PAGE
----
How Entrepreneurs do What they do
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How Entrepreneurs do What they do

Case Studies in Knowledge Intensive Entrepreneurship

Edited by Maureen McKelvey and Astrid Heidemann Lassen

How Entrepreneurs Do What They Do presents 13 case studies of knowledge intensive entrepreneurship. The book focuses on ‘doing’, in essence, what happens when entrepreneurs are engaging practically in venture creation processes.
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Chapter 10: How cross-fertilization of high-tech and low-tech sectors creates innovative opportunities: the case of the wearable electrocardiogram

Alexandra Rosa, Ricardo Mamede and Manuel Mira Godinho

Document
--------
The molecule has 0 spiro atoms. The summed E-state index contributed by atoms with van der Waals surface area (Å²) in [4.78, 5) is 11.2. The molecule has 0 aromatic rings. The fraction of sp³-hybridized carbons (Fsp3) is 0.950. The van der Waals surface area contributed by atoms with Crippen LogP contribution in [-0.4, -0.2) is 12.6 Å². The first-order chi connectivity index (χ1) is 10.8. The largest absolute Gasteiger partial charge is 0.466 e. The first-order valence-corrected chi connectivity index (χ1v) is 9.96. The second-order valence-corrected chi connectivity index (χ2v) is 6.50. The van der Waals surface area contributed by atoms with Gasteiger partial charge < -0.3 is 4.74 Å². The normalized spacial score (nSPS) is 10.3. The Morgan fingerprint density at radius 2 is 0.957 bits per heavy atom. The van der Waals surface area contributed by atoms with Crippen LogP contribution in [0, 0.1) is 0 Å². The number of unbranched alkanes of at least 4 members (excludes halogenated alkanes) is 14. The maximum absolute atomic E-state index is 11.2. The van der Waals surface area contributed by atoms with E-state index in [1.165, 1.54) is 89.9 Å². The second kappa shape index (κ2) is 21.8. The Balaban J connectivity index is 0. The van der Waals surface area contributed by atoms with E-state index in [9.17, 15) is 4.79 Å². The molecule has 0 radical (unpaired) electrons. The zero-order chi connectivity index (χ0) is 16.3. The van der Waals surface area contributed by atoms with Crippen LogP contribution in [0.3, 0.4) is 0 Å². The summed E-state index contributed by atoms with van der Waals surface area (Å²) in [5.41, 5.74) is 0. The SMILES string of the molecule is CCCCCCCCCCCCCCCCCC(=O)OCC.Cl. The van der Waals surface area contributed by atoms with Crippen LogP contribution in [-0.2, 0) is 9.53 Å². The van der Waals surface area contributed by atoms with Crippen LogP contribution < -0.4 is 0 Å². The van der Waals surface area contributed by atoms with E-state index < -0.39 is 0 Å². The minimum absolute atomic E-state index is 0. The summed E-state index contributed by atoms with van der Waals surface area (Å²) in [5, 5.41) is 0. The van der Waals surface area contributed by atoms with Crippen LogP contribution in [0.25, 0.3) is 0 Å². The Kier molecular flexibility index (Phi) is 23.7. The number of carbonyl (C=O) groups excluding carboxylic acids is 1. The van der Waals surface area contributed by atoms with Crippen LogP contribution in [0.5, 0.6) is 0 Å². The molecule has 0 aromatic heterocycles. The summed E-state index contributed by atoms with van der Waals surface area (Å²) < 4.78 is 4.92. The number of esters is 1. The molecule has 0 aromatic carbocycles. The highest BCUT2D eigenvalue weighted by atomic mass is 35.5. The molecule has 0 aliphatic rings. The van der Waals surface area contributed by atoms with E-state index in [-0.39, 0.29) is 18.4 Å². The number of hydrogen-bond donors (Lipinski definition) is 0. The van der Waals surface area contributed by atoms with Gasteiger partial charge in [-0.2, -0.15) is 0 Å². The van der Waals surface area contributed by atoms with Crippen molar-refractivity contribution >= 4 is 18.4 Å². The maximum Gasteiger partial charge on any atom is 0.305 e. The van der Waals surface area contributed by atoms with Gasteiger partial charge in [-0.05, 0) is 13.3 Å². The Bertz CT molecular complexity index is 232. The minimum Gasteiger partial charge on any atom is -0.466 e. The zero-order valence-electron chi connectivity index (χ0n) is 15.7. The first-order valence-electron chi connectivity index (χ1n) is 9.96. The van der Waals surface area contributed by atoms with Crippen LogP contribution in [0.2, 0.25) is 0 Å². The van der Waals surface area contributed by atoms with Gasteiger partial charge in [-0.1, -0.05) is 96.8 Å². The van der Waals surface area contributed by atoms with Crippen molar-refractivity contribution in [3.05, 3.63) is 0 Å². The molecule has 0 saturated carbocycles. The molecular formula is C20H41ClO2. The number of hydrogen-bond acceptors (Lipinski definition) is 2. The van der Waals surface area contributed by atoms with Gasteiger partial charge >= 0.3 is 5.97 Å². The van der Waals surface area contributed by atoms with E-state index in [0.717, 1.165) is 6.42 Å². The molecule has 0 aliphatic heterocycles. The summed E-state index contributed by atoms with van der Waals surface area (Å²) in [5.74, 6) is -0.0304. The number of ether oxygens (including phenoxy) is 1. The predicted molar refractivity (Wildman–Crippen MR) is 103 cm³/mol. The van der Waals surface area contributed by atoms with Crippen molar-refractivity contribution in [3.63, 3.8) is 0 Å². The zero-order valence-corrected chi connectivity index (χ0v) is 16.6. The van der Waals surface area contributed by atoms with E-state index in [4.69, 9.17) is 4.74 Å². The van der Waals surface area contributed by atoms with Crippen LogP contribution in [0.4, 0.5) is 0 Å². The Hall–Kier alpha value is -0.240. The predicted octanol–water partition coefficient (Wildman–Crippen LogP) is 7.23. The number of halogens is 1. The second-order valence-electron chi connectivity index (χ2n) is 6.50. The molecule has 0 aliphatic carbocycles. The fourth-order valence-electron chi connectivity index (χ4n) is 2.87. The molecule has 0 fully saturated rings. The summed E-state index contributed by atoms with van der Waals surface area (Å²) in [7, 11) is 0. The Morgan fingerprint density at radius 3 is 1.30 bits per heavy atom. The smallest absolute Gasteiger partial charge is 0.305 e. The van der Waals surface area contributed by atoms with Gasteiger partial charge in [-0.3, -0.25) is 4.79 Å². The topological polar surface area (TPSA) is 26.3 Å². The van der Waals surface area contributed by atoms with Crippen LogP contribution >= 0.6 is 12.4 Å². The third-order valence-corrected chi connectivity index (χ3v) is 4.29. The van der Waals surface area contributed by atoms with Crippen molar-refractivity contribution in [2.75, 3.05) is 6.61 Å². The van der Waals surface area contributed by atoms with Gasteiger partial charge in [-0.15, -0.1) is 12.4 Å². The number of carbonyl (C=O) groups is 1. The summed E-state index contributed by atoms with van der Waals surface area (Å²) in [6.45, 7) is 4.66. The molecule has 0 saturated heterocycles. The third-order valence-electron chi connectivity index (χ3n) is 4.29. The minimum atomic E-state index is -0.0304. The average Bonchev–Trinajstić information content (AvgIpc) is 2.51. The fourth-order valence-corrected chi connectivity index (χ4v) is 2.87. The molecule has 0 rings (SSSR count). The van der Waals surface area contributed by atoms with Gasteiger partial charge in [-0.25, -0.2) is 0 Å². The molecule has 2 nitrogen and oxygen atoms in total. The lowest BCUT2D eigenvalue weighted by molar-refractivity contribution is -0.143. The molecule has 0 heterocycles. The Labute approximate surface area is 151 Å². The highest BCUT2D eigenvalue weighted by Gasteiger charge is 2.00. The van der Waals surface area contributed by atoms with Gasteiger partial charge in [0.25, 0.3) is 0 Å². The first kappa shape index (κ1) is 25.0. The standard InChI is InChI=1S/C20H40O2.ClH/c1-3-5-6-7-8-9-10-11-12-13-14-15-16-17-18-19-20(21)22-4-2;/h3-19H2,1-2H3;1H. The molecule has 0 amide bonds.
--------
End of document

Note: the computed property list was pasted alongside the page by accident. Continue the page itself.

It is recognized that knowledge cross-fertilization, originating from different academic disciplines, companies or business sectors is a source of innovative ideas. For example, the development of Micro-Electro-Mechanical Systems (MEMS)1 technology since the 1990s, as the interdisciplinary product of electronics, mechanical engineering, optics and chemistry, and its booming commercial applications, which range from information and communications technology (ICT) to medicine and biotechnology, is a successful illustration of knowledge interaction pro- cesses between academic and high-tech industrial teams. Also, it is acknowledged that the co-location of diverse industrial sectors in a geographical region often generates greater innovative activity outputs (Feldman and Audretsch, 1999). Further, given the increasing pace of change, competition and complexity of markets, commercial success is often found among those ventures that are able to combine knowledge in unexpected ways, thus developing cross-boundary innovative solutions for specific market needs. This includes knowledge cross-fertilization between cutting-edge technology fields and mature industries. The case study presented in the current chapter describes the process of product development and the launching of a knowledge intensive entrepreneurship (KIE) venture operating in the cross-boundary market sector of electronic clothing. This case is focused on how the cross- fertilization of ideas and skills people originating from unrelated knowledge fields (electronics, business management and clothing manu- facturing) and different activity sectors (academic research, high-tech business and a mature industry) contributes to the development and commercialization of a cross-boundary product. Furthermore, it shows how contrasting knowledge bases may be unconventionally integrated in order to establish an innovative business.

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